Subunit • A subunit vaccine presents an antigen to the immune system without introducing viral particles. and will induce antibodies that may not recognize the infectious organism. whole or otherwise. One method of production involves isolation of a specific protein from a virus or bacteria and administering this by itself. A weakness of this technique is that isolated proteins may have a different three dimensional structure than the protein in its normal context. “In addition. . subunit vaccines often elicit weaker antibody responses than the other classes of vaccines” (McBean 74).

These proteins can self-assemble into particles that resemble the virus from which they were derived but lack viral nucleic acid. virus-like particles are typically more immunogenic than subunit vaccines. . The human papillomavirus and Hepatitis C virus vaccines are two virus-like particle-based vaccines currently in clinical use. Because of their highly repetitive.Virus-Like • Virus-like particle vaccines consist of viral proteins derived from the structural proteins of a virus. meaning that they are not infectious. multivalent structure.

“Genetic engineering is the process of taking genes and segments of DNA from one species and putting them into another species. . thus breaking the species barrier and artificially modifying the DNA of various species” (Levine 11).Now the Important Stuff • Genetic engineering is a sub branch to biomedical engineering.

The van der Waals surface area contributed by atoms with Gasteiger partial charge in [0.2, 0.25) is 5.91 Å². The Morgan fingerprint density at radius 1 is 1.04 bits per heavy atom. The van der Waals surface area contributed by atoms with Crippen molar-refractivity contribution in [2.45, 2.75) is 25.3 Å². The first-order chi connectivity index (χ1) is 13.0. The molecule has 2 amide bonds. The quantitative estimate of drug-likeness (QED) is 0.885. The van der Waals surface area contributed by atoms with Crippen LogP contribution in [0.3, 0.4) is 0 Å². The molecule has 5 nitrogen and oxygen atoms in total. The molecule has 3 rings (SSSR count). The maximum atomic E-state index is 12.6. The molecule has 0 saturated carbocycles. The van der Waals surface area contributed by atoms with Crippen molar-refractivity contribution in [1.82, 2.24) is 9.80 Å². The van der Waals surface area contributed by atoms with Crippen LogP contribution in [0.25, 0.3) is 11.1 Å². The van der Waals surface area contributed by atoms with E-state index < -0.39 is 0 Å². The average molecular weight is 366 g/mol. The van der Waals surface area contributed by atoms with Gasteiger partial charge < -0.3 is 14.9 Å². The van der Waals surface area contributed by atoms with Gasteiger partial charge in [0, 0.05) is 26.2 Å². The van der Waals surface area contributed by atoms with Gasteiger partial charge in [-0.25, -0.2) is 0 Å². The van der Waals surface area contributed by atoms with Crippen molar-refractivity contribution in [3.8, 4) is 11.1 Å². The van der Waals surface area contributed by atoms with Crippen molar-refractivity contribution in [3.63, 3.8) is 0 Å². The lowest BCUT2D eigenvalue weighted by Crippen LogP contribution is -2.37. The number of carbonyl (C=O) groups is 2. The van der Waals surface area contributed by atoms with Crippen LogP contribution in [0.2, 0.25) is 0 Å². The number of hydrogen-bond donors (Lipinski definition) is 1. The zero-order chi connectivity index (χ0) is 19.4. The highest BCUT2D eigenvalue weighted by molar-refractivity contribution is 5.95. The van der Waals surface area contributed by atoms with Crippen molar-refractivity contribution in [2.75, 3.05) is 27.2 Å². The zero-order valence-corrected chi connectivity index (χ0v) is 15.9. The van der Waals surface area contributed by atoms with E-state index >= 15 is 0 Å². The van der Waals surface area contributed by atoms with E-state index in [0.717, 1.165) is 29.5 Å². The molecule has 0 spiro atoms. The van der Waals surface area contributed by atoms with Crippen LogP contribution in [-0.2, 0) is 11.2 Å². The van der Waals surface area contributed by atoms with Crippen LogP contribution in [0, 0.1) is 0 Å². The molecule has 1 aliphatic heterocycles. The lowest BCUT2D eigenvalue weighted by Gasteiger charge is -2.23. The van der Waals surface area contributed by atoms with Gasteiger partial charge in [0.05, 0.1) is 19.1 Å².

Genetic Engineering and Vaccines • Vaccination against a disease involves the injection of killed or weakened microorganisms into a person. as we know. . The killed or weakened microorganism is made by engineers believe it or not. virulent pathogens in the vaccine because of some error in the vaccineproducing process” (LeVine 78). “This procedure has always carried the risk of there being live.

“This genetic material is placed into bacteria or yeast host cells which then produce large quantities of subunit molecules by transcribing and translating the inserted foreign DNA” (Allen 23). and used as a vaccine. purified. To create a subunit vaccine.Vaccine Making (Subunit) • Genetic engineering techniques have been used to produce vaccines which use only the parts of an organism which stimulate a strong immune response. researchers isolate the gene or genes which code for appropriate subunits from the genome of the infectious agent. . Hepatitis B vaccine is an example of this type of vaccine. These foreign molecules can be isolated. Subunit vaccines are safe for immunocompromised patients because they cannot cause the disease.

ANY QUESTIONS? .

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08 Feb. Harry. Web. Print.• Gildea. Genetic Engineering: a Reference Handbook. <http://www. . 1993. 2011. Print. • "GENETIC ENGINEERING. • "The History Of Vaccines And Immunization: Familiar Patterns. Santa Barbara.full>. New York: W. "A Comparison of Antibodies.org/contest/2002e_5. • McBean. • LeVine. New Challenges — Health Aff.worldcon.htm>. 2006.healthaffairs.org/content/24/3/611.bucconeer. PubMed. Arthur. • Allen. Vaccine: the Controversial Story of Medicine's Greatest Lifesaver. 08 Feb. WA: Health Research. Pomeroy. The Poisoned Needle: Suppressed Facts about Vaccination." 56th World Science Fiction Convention Bucconeer 1998. 2011.W. Print. Web. 2007. Web. 2011."Health Affairs. S. CA: ABC-CLIO. 7 Oct." Vaccines (2011). Eleanor. Norton. <http://content.